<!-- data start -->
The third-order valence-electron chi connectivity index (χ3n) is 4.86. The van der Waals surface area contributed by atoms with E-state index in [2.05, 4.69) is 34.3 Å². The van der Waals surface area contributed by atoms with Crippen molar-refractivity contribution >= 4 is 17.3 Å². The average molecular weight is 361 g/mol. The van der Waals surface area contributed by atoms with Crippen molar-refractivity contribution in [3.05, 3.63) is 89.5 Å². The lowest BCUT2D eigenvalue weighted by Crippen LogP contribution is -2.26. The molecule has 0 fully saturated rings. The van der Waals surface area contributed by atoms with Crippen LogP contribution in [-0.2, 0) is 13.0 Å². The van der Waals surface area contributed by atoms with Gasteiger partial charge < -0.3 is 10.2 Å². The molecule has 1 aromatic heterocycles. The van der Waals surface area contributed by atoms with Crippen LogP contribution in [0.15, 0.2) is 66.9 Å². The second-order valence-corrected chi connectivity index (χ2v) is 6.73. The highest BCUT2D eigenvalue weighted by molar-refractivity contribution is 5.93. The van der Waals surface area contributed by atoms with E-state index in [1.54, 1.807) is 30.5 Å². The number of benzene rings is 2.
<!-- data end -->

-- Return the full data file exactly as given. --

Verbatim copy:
The third-order valence-electron chi connectivity index (χ3n) is 4.86. The van der Waals surface area contributed by atoms with E-state index in [2.05, 4.69) is 34.3 Å². The van der Waals surface area contributed by atoms with Crippen molar-refractivity contribution >= 4 is 17.3 Å². The average molecular weight is 361 g/mol. The van der Waals surface area contributed by atoms with Crippen molar-refractivity contribution in [3.05, 3.63) is 89.5 Å². The lowest BCUT2D eigenvalue weighted by Crippen LogP contribution is -2.26. The molecule has 0 fully saturated rings. The van der Waals surface area contributed by atoms with Crippen LogP contribution in [-0.2, 0) is 13.0 Å². The van der Waals surface area contributed by atoms with Gasteiger partial charge < -0.3 is 10.2 Å². The molecule has 1 aromatic heterocycles. The van der Waals surface area contributed by atoms with Crippen LogP contribution in [0.15, 0.2) is 66.9 Å². The second-order valence-corrected chi connectivity index (χ2v) is 6.73. The highest BCUT2D eigenvalue weighted by molar-refractivity contribution is 5.93. The van der Waals surface area contributed by atoms with E-state index in [1.54, 1.807) is 30.5 Å². The number of benzene rings is 2.